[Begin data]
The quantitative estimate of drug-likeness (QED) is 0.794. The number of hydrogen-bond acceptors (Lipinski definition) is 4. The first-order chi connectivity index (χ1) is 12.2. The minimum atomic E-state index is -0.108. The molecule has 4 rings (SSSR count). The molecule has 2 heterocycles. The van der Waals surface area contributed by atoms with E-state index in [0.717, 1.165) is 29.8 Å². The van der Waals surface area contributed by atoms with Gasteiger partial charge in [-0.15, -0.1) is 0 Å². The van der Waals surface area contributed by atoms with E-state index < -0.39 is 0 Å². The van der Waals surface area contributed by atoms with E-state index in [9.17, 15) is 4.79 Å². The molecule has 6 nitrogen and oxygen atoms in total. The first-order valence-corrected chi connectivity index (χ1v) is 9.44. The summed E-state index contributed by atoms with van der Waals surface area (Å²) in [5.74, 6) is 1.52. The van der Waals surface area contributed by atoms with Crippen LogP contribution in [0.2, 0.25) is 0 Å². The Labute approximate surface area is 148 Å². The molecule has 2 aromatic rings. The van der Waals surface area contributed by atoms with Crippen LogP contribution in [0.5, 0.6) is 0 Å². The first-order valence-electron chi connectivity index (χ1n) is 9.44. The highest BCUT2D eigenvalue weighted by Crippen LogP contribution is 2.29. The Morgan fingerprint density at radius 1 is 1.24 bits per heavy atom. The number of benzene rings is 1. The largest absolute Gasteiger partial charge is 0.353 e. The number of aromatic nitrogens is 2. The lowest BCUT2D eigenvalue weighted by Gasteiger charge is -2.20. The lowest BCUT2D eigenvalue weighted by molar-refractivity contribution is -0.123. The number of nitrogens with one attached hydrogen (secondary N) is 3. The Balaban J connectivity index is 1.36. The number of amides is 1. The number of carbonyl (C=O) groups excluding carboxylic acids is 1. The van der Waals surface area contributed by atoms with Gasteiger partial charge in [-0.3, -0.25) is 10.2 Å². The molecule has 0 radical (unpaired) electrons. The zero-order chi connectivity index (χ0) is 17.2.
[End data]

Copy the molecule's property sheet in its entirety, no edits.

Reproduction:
The quantitative estimate of drug-likeness (QED) is 0.794. The number of hydrogen-bond acceptors (Lipinski definition) is 4. The first-order chi connectivity index (χ1) is 12.2. The minimum atomic E-state index is -0.108. The molecule has 4 rings (SSSR count). The molecule has 2 heterocycles. The van der Waals surface area contributed by atoms with E-state index in [0.717, 1.165) is 29.8 Å². The van der Waals surface area contributed by atoms with Gasteiger partial charge in [-0.15, -0.1) is 0 Å². The van der Waals surface area contributed by atoms with E-state index < -0.39 is 0 Å². The van der Waals surface area contributed by atoms with E-state index in [9.17, 15) is 4.79 Å². The molecule has 6 nitrogen and oxygen atoms in total. The first-order valence-corrected chi connectivity index (χ1v) is 9.44. The summed E-state index contributed by atoms with van der Waals surface area (Å²) in [5.74, 6) is 1.52. The van der Waals surface area contributed by atoms with Crippen LogP contribution in [0.2, 0.25) is 0 Å². The Labute approximate surface area is 148 Å². The molecule has 2 aromatic rings. The van der Waals surface area contributed by atoms with Crippen LogP contribution in [0.5, 0.6) is 0 Å². The first-order valence-electron chi connectivity index (χ1n) is 9.44. The highest BCUT2D eigenvalue weighted by Crippen LogP contribution is 2.29. The Morgan fingerprint density at radius 1 is 1.24 bits per heavy atom. The number of benzene rings is 1. The largest absolute Gasteiger partial charge is 0.353 e. The number of aromatic nitrogens is 2. The lowest BCUT2D eigenvalue weighted by Gasteiger charge is -2.20. The lowest BCUT2D eigenvalue weighted by molar-refractivity contribution is -0.123. The number of nitrogens with one attached hydrogen (secondary N) is 3. The Balaban J connectivity index is 1.36. The number of amides is 1. The number of carbonyl (C=O) groups excluding carboxylic acids is 1. The van der Waals surface area contributed by atoms with Gasteiger partial charge in [-0.3, -0.25) is 10.2 Å². The molecule has 0 radical (unpaired) electrons. The zero-order chi connectivity index (χ0) is 17.2.